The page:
“For some of us who had not made plans to evacuate there was the realization that we couldn’t easily evacuate because the hotels were full, there was a shortage of gas and the interstates being backed up,” Adams said. “Fortunately for the people in Tampa Bay area, at least for 99-point-something percent, it wasn’t nearly as bad as we thought it was going to be. But we know that us getting off easy was someone else’s worst nightmare.”

Florida electrical distributors have detailed emergency preparedness plans for hurricanes. When Electric Supply established its utility products operation in the mid-1990s it hired a retired official from Tampa Electric Co. to design an emergency preparedness plan, something Adams expected would take a few months. The employee stayed 10 years, eventually running the operation; the preparedness plan ran to more than 30 pages and is still updated every year, Adams said.

Electric Supply’s preparations included taking conduit off the racks in its yard and laying them down where they wouldn’t blow over or become airborne missiles in the hurricane winds. They topped off fuel tanks in all their generators and trucks, implemented plans for doing business after the storm if credit-card processing systems went down, and made sure their satellite phones were charged and in the right hands, Adams said. On the customer side, the company coordinated with utilities to make sure they were stocked on materials that would be needed right after the storm, including transformers, pole-line hardware, cable and anything else for the above-ground grid.

In Florida, hurricane preparations evolve from lessons learned over many years and companies adopt new safety technologies as they become available. After a hurricane in 2005 tore the roof off K&M Electric Supply’s main branch, Hoskins said the rebuilding included hurricane-strength bay doors. He had a plan for sheltering his family in K&M’s main branch where a safe room that houses the company’s servers is rated to withstand winds of 350 mph, but when Irma shifted course that wasn’t necessary.

“We learned years ago not to run from them. There’s no way to evacuate the entire state,” Hoskins said, adding that the long period of recovery is often as difficult as the storm itself. “Everybody forgets — we call it ‘hurricane amnesia’ — they forget about the aftermath. It’s one thing to hunker down and be safe, but then you have this life that’s inconvenient afterward.”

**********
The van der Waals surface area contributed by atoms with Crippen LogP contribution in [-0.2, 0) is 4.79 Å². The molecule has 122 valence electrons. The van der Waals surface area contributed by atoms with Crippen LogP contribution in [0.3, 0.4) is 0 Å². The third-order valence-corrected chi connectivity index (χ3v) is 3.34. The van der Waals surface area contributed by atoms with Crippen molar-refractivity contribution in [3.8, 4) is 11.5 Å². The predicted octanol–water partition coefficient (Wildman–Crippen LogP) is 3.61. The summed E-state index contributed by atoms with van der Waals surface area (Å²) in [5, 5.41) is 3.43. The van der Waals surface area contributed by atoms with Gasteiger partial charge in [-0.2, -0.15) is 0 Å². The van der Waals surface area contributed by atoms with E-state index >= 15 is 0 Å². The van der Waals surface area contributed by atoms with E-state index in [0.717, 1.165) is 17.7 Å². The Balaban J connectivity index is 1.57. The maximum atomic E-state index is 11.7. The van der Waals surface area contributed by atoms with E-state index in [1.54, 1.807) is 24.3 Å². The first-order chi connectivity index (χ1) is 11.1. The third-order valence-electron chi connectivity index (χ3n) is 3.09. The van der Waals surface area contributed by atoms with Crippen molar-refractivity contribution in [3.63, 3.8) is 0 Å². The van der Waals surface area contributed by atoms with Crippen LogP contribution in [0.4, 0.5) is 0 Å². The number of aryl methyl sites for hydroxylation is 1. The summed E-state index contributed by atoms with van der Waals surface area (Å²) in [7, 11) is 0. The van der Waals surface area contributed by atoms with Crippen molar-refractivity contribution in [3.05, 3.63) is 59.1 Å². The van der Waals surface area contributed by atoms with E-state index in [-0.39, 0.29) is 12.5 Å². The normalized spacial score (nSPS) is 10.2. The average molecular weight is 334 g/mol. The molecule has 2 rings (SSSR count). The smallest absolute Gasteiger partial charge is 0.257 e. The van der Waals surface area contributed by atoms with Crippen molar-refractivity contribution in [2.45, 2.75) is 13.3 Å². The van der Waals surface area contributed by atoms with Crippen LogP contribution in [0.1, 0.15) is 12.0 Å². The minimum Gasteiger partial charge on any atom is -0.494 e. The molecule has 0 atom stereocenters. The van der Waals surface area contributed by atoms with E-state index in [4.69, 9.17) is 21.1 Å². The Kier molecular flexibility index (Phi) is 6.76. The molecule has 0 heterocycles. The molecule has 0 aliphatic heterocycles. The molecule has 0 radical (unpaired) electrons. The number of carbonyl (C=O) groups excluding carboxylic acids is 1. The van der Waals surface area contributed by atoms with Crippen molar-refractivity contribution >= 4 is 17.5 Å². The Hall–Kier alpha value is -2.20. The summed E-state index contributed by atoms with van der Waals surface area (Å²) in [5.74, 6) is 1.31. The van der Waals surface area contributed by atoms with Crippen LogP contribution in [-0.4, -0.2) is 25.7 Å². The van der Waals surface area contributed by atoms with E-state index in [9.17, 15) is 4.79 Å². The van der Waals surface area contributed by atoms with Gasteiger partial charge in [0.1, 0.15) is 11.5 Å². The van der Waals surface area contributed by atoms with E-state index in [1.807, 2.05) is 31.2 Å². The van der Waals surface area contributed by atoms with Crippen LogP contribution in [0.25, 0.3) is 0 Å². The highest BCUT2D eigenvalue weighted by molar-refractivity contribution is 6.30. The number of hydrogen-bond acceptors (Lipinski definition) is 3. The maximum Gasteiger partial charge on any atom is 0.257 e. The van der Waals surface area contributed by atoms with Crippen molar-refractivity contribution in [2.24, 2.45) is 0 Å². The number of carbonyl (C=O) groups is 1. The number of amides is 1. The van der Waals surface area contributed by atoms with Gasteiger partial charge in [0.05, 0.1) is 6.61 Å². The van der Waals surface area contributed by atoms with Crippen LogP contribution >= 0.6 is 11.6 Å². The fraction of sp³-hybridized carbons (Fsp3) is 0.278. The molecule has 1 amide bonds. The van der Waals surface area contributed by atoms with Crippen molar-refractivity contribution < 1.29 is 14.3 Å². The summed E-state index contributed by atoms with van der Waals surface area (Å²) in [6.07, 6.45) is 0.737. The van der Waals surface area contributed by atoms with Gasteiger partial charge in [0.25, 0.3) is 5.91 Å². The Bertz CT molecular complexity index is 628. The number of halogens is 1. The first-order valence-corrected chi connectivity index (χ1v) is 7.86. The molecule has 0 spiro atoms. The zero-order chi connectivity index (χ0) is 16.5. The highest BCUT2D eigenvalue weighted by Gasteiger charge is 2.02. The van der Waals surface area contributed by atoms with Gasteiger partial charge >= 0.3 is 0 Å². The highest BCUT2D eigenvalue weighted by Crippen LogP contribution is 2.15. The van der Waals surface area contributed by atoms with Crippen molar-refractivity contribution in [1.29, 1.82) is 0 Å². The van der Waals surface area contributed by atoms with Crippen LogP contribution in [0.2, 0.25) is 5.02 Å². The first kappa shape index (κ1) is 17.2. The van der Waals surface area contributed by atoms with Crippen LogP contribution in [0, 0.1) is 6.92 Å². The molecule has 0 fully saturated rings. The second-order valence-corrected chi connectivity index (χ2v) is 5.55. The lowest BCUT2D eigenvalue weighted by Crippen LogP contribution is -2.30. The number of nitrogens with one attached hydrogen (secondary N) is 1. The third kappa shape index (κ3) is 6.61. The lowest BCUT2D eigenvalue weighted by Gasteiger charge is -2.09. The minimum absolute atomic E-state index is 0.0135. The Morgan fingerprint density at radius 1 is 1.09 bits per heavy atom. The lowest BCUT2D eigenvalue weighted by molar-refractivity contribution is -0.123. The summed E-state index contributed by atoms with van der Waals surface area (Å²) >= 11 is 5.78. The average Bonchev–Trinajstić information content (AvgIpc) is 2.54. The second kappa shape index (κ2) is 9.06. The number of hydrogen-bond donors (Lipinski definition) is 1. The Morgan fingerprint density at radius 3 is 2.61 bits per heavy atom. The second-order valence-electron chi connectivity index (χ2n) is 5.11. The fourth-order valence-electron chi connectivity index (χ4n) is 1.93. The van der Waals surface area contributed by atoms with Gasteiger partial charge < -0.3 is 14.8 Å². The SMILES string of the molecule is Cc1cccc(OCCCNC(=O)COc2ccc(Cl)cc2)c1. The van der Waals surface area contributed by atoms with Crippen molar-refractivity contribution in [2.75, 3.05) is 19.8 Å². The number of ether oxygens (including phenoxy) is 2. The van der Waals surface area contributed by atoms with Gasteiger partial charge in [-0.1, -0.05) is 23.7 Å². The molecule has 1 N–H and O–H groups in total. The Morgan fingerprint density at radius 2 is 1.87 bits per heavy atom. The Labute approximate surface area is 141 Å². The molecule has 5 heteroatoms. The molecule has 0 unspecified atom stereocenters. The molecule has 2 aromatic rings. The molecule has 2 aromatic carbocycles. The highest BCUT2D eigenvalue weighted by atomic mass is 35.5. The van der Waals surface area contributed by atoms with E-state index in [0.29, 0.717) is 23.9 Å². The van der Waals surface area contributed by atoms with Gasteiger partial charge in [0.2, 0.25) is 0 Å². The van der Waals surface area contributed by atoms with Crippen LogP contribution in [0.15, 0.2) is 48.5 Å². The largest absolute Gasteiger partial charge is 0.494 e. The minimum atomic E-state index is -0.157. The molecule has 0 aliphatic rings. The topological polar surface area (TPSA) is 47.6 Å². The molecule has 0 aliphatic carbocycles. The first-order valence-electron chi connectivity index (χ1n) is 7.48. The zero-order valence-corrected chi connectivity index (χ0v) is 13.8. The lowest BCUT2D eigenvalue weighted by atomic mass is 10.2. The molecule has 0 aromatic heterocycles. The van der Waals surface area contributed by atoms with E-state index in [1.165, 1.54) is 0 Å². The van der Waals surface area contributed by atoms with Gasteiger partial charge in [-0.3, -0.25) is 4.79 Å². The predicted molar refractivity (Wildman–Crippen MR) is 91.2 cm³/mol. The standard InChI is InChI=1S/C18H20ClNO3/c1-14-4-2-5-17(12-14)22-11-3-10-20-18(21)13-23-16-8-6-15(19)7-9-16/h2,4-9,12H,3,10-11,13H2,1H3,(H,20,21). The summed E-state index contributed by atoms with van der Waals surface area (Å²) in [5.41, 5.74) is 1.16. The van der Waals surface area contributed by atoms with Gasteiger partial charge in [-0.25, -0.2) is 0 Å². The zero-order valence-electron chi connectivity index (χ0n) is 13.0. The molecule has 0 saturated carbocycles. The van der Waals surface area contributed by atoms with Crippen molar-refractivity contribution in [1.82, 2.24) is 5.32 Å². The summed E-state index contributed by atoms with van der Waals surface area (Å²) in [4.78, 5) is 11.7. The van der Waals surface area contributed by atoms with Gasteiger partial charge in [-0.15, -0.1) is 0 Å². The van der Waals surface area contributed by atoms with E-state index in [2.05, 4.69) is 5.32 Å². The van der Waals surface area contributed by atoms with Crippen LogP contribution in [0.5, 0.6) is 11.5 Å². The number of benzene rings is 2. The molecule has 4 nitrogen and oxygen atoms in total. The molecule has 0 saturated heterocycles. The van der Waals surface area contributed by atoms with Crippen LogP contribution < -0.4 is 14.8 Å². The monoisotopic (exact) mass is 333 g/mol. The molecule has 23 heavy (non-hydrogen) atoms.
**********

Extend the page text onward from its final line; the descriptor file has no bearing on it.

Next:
James Yore, principal of Coresential, an electrical rep agency based in Orlando, told EW by e-mail that he expects the state’s recovery to take some time. “Interesting how there are pre-storm concerns, during-the-storm concerns and post-storm concerns,” he wrote. “Pre storm you are trying to make sure everyone has evacuated and is in a location capable of withstanding the storm. During this storm, I learned or maybe was reminded of the tornado potential if you are located on the northeast side of the storm, which I was, being located in Orlando. Post storm: Flooding. They are advising that it could take up to two weeks for the extra water in our retention ponds, fields, lakes and streams to make its way out of our county.”

Soon after Irma passed, distributors in Florida were busy not only arranging shipments and deliveries of equipment needed for recovery but reaching out to their manufacturers and other allies to get basic emergency supplies such as food and blankets into the hardest-hit areas. Adams of Electric Supply looked around for communities that weren’t getting the help they needed, and then worked with wire manufacturer Southwire to provide three semi truckloads of emergency supplies to Ft. Myers and arranged its own shipment of relief supplies to tiny Everglades City, population 402, which had taken the brunt of the storm.

As the Florida electrical industry begins the process of restoring power and rebuilding, it’s with a renewed awareness that the threat of hurricanes never really ends.

“Now we look at Maria and it’s hard to fathom what Puerto Rico is going through, not to mention what the Virgin Islands have been through,” Adams said. “And we’ve got two-and-a-half months left of hurricane season.”


Hurricane Maria Brings Devastation to Puerto Rico’s Power Grid

Some storms bring so much damage that there’s really no way to prepare. Hit by various of the major hurricanes, several islands in the Virgin Islands were left essentially uninhabitable.

Hurricane Maria strengthened to a Category 5 storm two weeks after Irma hit Florida. Puerto Rico took a direct hit that destroyed its entire power grid, leaving all its 3.5 million residents in the dark. As we go to press, Puerto Rican authorities are estimating that it will be months before many of the island’s residents and businesses see their power restored.